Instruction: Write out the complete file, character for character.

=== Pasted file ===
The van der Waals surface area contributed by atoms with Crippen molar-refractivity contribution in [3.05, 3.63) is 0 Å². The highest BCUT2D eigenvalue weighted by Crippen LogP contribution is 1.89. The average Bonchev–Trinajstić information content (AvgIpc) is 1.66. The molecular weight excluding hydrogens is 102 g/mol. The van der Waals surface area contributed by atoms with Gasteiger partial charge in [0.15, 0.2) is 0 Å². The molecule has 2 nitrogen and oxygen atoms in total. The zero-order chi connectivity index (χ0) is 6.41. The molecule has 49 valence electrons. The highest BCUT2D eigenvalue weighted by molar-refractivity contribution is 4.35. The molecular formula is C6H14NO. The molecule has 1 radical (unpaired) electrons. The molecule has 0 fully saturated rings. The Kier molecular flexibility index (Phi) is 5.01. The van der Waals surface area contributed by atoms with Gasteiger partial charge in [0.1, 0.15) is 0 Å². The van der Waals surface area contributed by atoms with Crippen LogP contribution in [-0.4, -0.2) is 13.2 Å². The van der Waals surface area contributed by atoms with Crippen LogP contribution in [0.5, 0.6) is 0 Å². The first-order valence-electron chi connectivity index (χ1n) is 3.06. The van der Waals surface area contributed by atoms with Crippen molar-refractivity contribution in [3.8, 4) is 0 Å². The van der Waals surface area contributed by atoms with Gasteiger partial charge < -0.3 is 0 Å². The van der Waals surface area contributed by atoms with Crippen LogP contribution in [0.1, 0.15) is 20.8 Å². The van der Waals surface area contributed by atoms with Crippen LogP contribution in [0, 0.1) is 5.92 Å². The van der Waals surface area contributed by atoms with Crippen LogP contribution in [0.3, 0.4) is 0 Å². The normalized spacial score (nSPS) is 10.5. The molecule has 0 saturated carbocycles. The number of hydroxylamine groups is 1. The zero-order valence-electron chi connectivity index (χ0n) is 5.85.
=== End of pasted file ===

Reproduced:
The van der Waals surface area contributed by atoms with Crippen molar-refractivity contribution in [3.05, 3.63) is 0 Å². The highest BCUT2D eigenvalue weighted by Crippen LogP contribution is 1.89. The average Bonchev–Trinajstić information content (AvgIpc) is 1.66. The molecular weight excluding hydrogens is 102 g/mol. The van der Waals surface area contributed by atoms with Gasteiger partial charge in [0.15, 0.2) is 0 Å². The molecule has 2 nitrogen and oxygen atoms in total. The zero-order chi connectivity index (χ0) is 6.41. The molecule has 49 valence electrons. The highest BCUT2D eigenvalue weighted by molar-refractivity contribution is 4.35. The molecular formula is C6H14NO. The molecule has 1 radical (unpaired) electrons. The molecule has 0 fully saturated rings. The Kier molecular flexibility index (Phi) is 5.01. The van der Waals surface area contributed by atoms with Gasteiger partial charge in [0.1, 0.15) is 0 Å². The van der Waals surface area contributed by atoms with Crippen LogP contribution in [-0.4, -0.2) is 13.2 Å². The van der Waals surface area contributed by atoms with Crippen LogP contribution in [0.5, 0.6) is 0 Å². The first-order valence-electron chi connectivity index (χ1n) is 3.06. The van der Waals surface area contributed by atoms with Crippen molar-refractivity contribution in [3.8, 4) is 0 Å². The van der Waals surface area contributed by atoms with Gasteiger partial charge < -0.3 is 0 Å². The van der Waals surface area contributed by atoms with Crippen LogP contribution in [0.1, 0.15) is 20.8 Å². The van der Waals surface area contributed by atoms with Crippen LogP contribution in [0, 0.1) is 5.92 Å². The van der Waals surface area contributed by atoms with Crippen LogP contribution in [0.3, 0.4) is 0 Å². The normalized spacial score (nSPS) is 10.5. The molecule has 0 saturated carbocycles. The number of hydroxylamine groups is 1. The zero-order valence-electron chi connectivity index (χ0n) is 5.85.